In PactSafe’s Thinking Like a Tech company series, I’ve walked through the evolution of prospecting and retaining consumers of today, outlining the necessity of strategic purchasing and onboarding experiences. In this final part of the series, I’m going to outline where to start with the logistics of getting these strategies off the ground. Start with your product team, and build APIs (B2B) customers can connect to directly.
Building APIs into your products and services helps businesses innovate faster across the board. Take a look back at my first article in this series where I outline the rapid innovation of Amazon in the following infographic:
Amazon has been able to innovate and grow at a rapid rate over the past decade; TechCrunch outlines the beginning of Amazon’s insane success: In 2000, Amazon was an “e-commerce company struggling with scale problems. Those issues forced the company to build some solid internal systems to deal with the hyper growth it was experiencing.” Amazon CEO Jeff Bezos mandated that all of the company’s developers had to create “services” (or APIs) based on a proposal to him that identified the issues in driving scalable development as the company grew so other teams could easily integrate. This is how Amazon Web Services was born—and it now powers the bulk of Amazon’s margin and profits.
All companies—your customers—are always looking for ways to do more business in real-time in a seamless, frictionless way. Integrations through APIs make this experience possible. Many successful companies introduce this idea of one-step integration to their products and services to new markets. Businesses like Amazon have empowered their customers to use their services by providing an easy, simple way to integrate—making their products and services stickier.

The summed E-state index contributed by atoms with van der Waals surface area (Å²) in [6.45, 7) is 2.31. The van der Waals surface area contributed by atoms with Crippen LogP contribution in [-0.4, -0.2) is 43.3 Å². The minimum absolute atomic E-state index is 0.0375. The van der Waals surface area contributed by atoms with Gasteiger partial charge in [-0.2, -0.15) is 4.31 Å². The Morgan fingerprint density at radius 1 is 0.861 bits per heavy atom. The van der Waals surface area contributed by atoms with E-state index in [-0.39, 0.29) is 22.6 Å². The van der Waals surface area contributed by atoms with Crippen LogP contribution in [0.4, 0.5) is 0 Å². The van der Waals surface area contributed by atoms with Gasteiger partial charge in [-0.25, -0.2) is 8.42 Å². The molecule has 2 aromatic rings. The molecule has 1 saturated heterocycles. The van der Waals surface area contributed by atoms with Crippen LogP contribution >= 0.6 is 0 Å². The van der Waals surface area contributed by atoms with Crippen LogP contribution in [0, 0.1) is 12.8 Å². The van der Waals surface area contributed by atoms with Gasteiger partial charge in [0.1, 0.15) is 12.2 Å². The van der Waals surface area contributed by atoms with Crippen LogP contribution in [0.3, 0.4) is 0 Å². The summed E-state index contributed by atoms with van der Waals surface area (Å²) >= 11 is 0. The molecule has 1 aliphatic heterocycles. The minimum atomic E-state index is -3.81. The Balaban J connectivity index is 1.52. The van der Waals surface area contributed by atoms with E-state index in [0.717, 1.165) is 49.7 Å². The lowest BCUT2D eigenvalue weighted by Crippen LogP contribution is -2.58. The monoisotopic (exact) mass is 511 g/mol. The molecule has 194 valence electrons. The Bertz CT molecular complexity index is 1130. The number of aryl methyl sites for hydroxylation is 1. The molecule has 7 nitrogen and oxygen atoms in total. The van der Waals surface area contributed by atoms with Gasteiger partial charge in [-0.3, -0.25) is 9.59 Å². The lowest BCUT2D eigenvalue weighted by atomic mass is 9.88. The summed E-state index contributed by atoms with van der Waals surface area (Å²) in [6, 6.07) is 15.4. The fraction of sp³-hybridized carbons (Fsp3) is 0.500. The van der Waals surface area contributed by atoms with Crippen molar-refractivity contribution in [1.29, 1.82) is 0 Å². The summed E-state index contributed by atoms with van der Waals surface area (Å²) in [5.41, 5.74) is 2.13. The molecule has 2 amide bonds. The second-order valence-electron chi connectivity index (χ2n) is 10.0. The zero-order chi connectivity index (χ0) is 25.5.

Businesses also find success in opening up products and services to third-party developers and companies that your customer(s) may work with, allowing for productized integrations that customers can plug and play without writing code (which could create high-margin revenue streams for your business). Microsoft and Dropbox, for example, partnered together to make editing documents possible from right within Dropbox.
Best Buy is a B2C business, but it has a large affiliate network. The partner companies are able to connect to Best Buy’s open API, linking to what they sell. The API is built so affiliates can see in real-time what new products are being released, what’s in stock, what’s trending, and more.
Uber has also prioritized a flexible API, launching its Uber RUSH API in 2015-2016, making it simple for small businesses to integrate Uber into its delivery services. Via Fortune, “this means that any business could, in theory, enlist Uber’s drivers as its delivery fleet with just a push of a few buttons. All they have to do is plug the UberRush tool into their website, apps, and whatever internal dashboard they have, customize the service, and voila.”
Customers (of B2B and B2C businesses) are more tech-enabled than ever, and they are looking for ways to streamline their own business systems and purchasing methods. Companies are prioritizing APIs to enhance their customer experience, or wherever customers fit into the supply chain of their business. The more integrated they are into your technology, the more value you serve and stickiness your solution and services provide.
This is the sixth feature in our 6-part series from our COO, "Thinking Like a Tech Company in 2018". This series highlights the shifts in consumer behavior and its impact on how we do business today.
Here are parts 1-5 in this series: